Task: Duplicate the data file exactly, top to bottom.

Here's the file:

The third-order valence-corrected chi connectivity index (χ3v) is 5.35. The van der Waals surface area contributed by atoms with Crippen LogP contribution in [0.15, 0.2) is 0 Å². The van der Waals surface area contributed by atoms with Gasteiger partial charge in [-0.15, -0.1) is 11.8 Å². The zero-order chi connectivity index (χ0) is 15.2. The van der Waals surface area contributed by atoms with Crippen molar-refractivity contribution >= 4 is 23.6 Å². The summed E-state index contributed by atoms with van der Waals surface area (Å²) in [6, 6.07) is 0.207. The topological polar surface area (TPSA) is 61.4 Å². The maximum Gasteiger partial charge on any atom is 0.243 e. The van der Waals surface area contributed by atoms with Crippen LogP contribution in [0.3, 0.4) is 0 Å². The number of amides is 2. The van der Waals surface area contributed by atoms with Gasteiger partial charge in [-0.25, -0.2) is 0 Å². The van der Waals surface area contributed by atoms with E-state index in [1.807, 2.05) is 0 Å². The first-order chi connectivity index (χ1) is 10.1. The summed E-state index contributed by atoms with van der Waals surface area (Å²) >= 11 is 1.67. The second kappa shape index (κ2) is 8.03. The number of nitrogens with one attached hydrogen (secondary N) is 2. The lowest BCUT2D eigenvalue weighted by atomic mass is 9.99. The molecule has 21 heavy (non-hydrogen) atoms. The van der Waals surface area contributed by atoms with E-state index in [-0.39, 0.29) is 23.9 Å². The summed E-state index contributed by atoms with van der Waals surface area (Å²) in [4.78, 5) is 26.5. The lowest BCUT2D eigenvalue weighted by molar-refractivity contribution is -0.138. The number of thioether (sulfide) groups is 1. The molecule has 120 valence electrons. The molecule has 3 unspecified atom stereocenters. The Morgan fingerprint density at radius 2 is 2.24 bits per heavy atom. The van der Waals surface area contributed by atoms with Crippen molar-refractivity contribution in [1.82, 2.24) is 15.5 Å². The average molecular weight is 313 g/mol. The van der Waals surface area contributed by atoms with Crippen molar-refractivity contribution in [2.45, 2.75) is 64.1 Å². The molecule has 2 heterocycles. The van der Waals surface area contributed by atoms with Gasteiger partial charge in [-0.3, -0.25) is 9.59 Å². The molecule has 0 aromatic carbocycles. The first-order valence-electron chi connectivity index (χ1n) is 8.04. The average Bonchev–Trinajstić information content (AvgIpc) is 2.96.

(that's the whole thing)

The third-order valence-corrected chi connectivity index (χ3v) is 5.35. The van der Waals surface area contributed by atoms with Crippen LogP contribution in [0.15, 0.2) is 0 Å². The van der Waals surface area contributed by atoms with Gasteiger partial charge in [-0.15, -0.1) is 11.8 Å². The zero-order chi connectivity index (χ0) is 15.2. The van der Waals surface area contributed by atoms with Crippen molar-refractivity contribution >= 4 is 23.6 Å². The summed E-state index contributed by atoms with van der Waals surface area (Å²) in [6, 6.07) is 0.207. The topological polar surface area (TPSA) is 61.4 Å². The maximum Gasteiger partial charge on any atom is 0.243 e. The van der Waals surface area contributed by atoms with Crippen LogP contribution in [0.3, 0.4) is 0 Å². The number of amides is 2. The van der Waals surface area contributed by atoms with Gasteiger partial charge in [-0.25, -0.2) is 0 Å². The van der Waals surface area contributed by atoms with E-state index in [1.807, 2.05) is 0 Å². The first-order chi connectivity index (χ1) is 10.1. The summed E-state index contributed by atoms with van der Waals surface area (Å²) >= 11 is 1.67. The second kappa shape index (κ2) is 8.03. The number of nitrogens with one attached hydrogen (secondary N) is 2. The lowest BCUT2D eigenvalue weighted by atomic mass is 9.99. The molecule has 21 heavy (non-hydrogen) atoms. The van der Waals surface area contributed by atoms with E-state index in [-0.39, 0.29) is 23.9 Å². The summed E-state index contributed by atoms with van der Waals surface area (Å²) in [4.78, 5) is 26.5. The lowest BCUT2D eigenvalue weighted by molar-refractivity contribution is -0.138. The number of thioether (sulfide) groups is 1. The molecule has 120 valence electrons. The molecule has 3 unspecified atom stereocenters. The Morgan fingerprint density at radius 2 is 2.24 bits per heavy atom. The van der Waals surface area contributed by atoms with Crippen molar-refractivity contribution in [1.82, 2.24) is 15.5 Å². The average molecular weight is 313 g/mol. The van der Waals surface area contributed by atoms with Crippen molar-refractivity contribution in [2.45, 2.75) is 64.1 Å². The molecule has 2 heterocycles. The van der Waals surface area contributed by atoms with Gasteiger partial charge in [-0.3, -0.25) is 9.59 Å². The molecule has 0 aromatic carbocycles. The first-order valence-electron chi connectivity index (χ1n) is 8.04. The average Bonchev–Trinajstić information content (AvgIpc) is 2.96.